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Delphi 2005 Impressions

I just came back from the Delphi 2005 preview in Stockholm and my first reactions are very positive. Jason Vokes from Borland Europe held a seminar where he (rather quickly) went over the new details of Delphi "Diamondback", and although the IDE still seems to have a few bugs (which led to some amusement among the spectators), it was very professional.

Delphi 2005 combines Win32, .NET and C# in a very efficient platform. It introduces several new behaviors such as unit testing, refactoring and a lot of goodies from the .NET platform and integrates everything in one, clean GUI.

What really strikes me how neatly everything has been folded into a single IDE. Whether you want to develop, debug or test a Delphi Win32 project, or a .NET project (or C#), it doesn't matter - it's all contained in the IDE. You can even combine and interact between them in a single project group.

A few techniques were also demonstrated with .NET data remoting that really impressed me. Although I don't fully believe that this will be of immediate interest to my company, I got the feeling that much is happening right now in the .NET arena that will be commonplace (and necessary) in a few years.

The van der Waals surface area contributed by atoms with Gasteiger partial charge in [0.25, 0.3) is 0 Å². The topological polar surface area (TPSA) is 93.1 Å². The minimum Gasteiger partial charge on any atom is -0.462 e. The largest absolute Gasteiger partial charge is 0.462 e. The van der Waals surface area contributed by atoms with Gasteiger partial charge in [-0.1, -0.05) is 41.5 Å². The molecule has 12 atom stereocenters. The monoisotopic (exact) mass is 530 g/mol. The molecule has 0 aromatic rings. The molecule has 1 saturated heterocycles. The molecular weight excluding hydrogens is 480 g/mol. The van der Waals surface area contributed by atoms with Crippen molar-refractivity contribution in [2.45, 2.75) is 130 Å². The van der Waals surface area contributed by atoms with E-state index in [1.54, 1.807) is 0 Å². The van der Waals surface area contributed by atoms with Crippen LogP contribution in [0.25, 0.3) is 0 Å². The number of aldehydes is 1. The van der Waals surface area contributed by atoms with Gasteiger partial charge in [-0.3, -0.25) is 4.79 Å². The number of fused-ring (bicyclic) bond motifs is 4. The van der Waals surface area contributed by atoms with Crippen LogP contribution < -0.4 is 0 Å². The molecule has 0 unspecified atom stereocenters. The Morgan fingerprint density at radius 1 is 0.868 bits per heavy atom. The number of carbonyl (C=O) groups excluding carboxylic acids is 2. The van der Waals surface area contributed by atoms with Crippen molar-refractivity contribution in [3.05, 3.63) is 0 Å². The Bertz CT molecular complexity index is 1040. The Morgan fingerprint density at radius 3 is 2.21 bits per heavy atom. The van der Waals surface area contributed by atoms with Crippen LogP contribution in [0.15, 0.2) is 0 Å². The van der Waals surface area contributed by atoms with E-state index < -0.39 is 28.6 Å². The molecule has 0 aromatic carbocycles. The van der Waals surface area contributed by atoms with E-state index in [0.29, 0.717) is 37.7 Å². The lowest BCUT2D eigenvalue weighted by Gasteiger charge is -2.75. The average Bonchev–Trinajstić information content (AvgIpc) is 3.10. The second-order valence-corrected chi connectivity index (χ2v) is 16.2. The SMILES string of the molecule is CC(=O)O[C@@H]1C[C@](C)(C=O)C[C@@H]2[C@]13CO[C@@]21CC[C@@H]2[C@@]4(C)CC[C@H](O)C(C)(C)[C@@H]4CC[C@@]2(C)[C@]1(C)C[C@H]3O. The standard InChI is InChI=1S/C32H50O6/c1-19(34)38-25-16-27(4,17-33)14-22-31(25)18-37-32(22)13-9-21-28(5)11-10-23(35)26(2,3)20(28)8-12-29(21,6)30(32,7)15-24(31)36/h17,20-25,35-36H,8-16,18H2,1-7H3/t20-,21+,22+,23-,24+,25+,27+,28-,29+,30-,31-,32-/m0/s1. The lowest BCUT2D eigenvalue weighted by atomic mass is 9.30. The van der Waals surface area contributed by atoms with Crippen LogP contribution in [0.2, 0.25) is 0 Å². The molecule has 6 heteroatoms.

I think Delphi 2005 will be a version which we can't really afford to miss out on. We've been staying with Delphi 5 for a long period of time, but I think this will be the version that will finally begin pushing Delphi 5 to the sidelines. I think from this point, the Delphi community will begin the shift towards .NET in a big time and there won't be any turning back. Luckily, the way Borland has implemented it with VCL.NET, the old source code will still be running fine under .NET (most of it, at least) and they ensure that this will provide a smooth migration process. A lot of businesses still have tons of legacy Win32 code to maintain and I think Borland provides just the right "cushion" against new technologies - while at the same time moving quickly forward - to embrace the new ideas without dropping ten years of legacy applications.

While I don't think the transition will happen immediately, the .NET features and the new goodies in the IDE will be important enough to warrant an upgrade from our part. I don't think we can afford to lose out on this. If we don't stay on top, someone else will; with Delphi 6 and 7 this wasn't so much an issue - with Delphi 2005, it may turn out to be critical.


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